Shadow Government Shadow Government

Not cut to fit

A columnist I like, and whose name for the moment escapes me, commented that we really do not have smaller political leaders these days. "They have just been formatted," she said, "to fit our screens."

Would Abraham Lincoln be elected in 2000 America? Or Franklin Roosevelt? I doubt it.

But Tom Dewey might have a chance. He was the original of whom George W. is a distant copy, and he lost handily to Harry Truman in the good old days. In 1948, to be precise.

I have a theory about that election. I'd rather talk about 1948 than about what happened Tuesday, and I will, if you don't mind.

In '48, as you will be forgiven for not recalling, most Southern Democrats bolted the party after Truman's nominating convention endorsed equal rights for African-Americans, who mostly were not allowed to vote at that time.

The Old Confederacy had then been solidly Democrat, if not democratic, since 1876. Now about half the Southern states cast their electoral votes for South Carolina Senator Strom Thurman (who is still in the Senate, astonishingly enough).

Since '48, the Democratic Party has remained, in language if not act, pro-Civil Rights and routinely sweeps the African-American vote by margins like 19 to 1.

But 1948, by the reverse of the coin, began to move previously Democrat and thoroughly conservative white Dixie just as solidly into the Republican column. The epoch was most clearly marked in 1964, when Arizona Sen. Barry Goldwater carried only his home state-and about half of the Deep South. Goldwater won the South by voting in the Senate against the landmark Civil Rights Act of 1964.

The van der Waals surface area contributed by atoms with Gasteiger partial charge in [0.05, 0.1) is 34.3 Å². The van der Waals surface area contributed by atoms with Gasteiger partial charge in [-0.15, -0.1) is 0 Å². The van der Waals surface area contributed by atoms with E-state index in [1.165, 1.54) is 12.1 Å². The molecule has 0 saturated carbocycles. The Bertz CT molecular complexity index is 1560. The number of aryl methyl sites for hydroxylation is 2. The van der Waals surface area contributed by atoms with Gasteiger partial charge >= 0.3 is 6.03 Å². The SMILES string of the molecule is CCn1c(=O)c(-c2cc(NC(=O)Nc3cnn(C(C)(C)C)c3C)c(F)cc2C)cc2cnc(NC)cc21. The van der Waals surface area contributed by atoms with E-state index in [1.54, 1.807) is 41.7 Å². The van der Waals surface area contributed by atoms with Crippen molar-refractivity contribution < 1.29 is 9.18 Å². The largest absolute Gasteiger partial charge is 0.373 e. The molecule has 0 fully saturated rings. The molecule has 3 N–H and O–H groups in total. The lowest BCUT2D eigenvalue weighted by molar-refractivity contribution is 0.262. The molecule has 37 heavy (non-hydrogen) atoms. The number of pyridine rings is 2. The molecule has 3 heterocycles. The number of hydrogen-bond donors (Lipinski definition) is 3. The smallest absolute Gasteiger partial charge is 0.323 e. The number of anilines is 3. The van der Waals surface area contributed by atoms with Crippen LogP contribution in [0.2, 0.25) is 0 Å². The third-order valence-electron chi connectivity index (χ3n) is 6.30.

By 1988, white Southerners dominated the national Republican Party. Democratic attempts to reclaim white Southern votes produced the nominations for president of Southerners Jimmy Carter and Bill Clinton and will have a lot to do this year with the nomination of Tennessee's Al Gore.

The defection of the white South, as well as of racially conservative suburban Northerners, moved both parties far to the right: the Republicans to keep their new adherents, and the Democrats in generally fruitless attempts to regain what they had lost.

Neither party's members support an activist role for government (although the present strong economy is somehow often attributed to Bill Clinton's leadership, particularly by Clinton), and neither party's leadership sees much wrong with elections being for sale.

So the nation sails into a calm but vapid conservatism. So Tom Dewey might win if he were still around. So a number of our people's crueler and more bloodthirsty tendencies will receive frequent lip service-and not much more. What's so terrible about that?

Well, just this: in 1948 most Americans remembered why rule-by-the-rich was a bad idea and sent Tom Dewey back to Wall Street. Most Americans in 1948 also had a whole lot greater sense of our solidarity as a people, and a lot more kindness toward others not equally fortunate. A great depression and the world's greatest war had taught us something.

What I worry about in 2000 -- what the triumph of hollow men and nasty policies makes me worry about -- is that the next time we are tested, and you can bet we will be, just maybe we will come apart, and no Lincoln and no Roosevelt will be there to save us. ER